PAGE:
Thursday, October 11, 2007

British High Court: Schools must tell the inconvenient truth

Stewart Dimmick is only a part-time school official, but he has earned a major personal victory. Dimmick disagreed with the practice of showing Al Gore's film An Inconveient Truth during science classes in British high schools, arguing that this was dishonest and was teaching young students to accept a politically driven agenda as scientific fact.
A UK High Cout judge agreed with Dimmock's assertion, and ruled that while schools may continue to show the film, a disclaimer must be issued first, alerting students to the fact that An Inconvenient Truth promotes "partisan political views" and that the movie should be seen as a political film and not a scientifically valid documentary.
Dimmock wanted the film banned, but is happy nonetheless with the Court's decision.
This was a good decision by the Court. I don't see the harm in letting adolescent students watch An Inconvenient Truth, as long as they are told that the movie contains only a smidgen of science and that the film is largely political propaganda and speculation. The film will allow students to become aware of environmental issues, but the disclaimer will help them make up their own minds instead of taking everything in the film as fact.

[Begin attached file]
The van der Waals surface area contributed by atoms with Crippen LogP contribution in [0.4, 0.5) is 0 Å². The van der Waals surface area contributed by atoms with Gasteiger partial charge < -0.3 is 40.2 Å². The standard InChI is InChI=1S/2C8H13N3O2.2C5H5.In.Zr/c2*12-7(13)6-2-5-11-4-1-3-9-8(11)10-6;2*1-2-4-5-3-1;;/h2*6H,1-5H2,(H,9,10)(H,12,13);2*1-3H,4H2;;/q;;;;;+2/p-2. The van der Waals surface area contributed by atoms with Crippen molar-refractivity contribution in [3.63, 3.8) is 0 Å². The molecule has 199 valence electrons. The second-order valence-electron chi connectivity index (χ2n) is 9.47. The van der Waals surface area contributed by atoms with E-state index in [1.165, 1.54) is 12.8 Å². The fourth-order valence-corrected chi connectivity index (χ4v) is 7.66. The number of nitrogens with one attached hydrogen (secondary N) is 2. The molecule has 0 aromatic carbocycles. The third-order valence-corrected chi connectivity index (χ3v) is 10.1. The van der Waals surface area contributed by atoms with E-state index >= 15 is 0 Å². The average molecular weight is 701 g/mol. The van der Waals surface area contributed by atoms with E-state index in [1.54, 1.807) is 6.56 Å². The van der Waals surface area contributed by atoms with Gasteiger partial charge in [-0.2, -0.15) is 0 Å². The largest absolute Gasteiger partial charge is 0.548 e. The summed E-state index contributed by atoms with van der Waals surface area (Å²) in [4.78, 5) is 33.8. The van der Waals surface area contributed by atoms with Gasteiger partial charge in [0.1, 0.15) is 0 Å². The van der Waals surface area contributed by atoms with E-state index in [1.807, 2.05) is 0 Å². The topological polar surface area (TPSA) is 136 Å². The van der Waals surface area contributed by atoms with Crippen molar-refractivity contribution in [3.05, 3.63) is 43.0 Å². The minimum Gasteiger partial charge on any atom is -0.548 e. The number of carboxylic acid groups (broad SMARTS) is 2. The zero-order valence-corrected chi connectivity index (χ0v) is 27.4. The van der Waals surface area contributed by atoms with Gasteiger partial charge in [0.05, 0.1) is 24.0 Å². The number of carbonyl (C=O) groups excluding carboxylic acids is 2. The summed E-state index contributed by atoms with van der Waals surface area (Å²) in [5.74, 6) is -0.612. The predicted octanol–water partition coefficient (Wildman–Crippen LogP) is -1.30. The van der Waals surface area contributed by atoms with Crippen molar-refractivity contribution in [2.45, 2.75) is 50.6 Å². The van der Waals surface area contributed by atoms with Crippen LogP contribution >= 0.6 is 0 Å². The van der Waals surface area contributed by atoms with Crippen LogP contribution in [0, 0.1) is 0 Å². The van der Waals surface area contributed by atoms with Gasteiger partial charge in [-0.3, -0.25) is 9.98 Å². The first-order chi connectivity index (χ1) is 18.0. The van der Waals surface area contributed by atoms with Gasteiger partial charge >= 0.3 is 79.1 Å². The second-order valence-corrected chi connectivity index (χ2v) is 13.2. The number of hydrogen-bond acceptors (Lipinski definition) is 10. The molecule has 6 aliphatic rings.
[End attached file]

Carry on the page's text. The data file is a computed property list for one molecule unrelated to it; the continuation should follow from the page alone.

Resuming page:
As long as students are aware of the political partisanship with which Gore made the film and that it contains several inaccuracies and mistruths—if they are told the truth about An Inconvenient Truth—then I consider the case of showing the film in British high schools solved.

1 comment:

kristen said...

A small victory indeed. Wow. I didn't know that schools in the U.K. were showing it (which makes me wonder about U.S. schools--I'm sure many are doing the same).

I have to wonder though, if the film contains few facts and is mostly fiction....why show it at all? I think people are still hoping to instill a little left-wing agenda in there. Not that it should be 'banned' per se, but most teachers should be wise enough not to show it in the first place. Ok, that's an oxy-moron.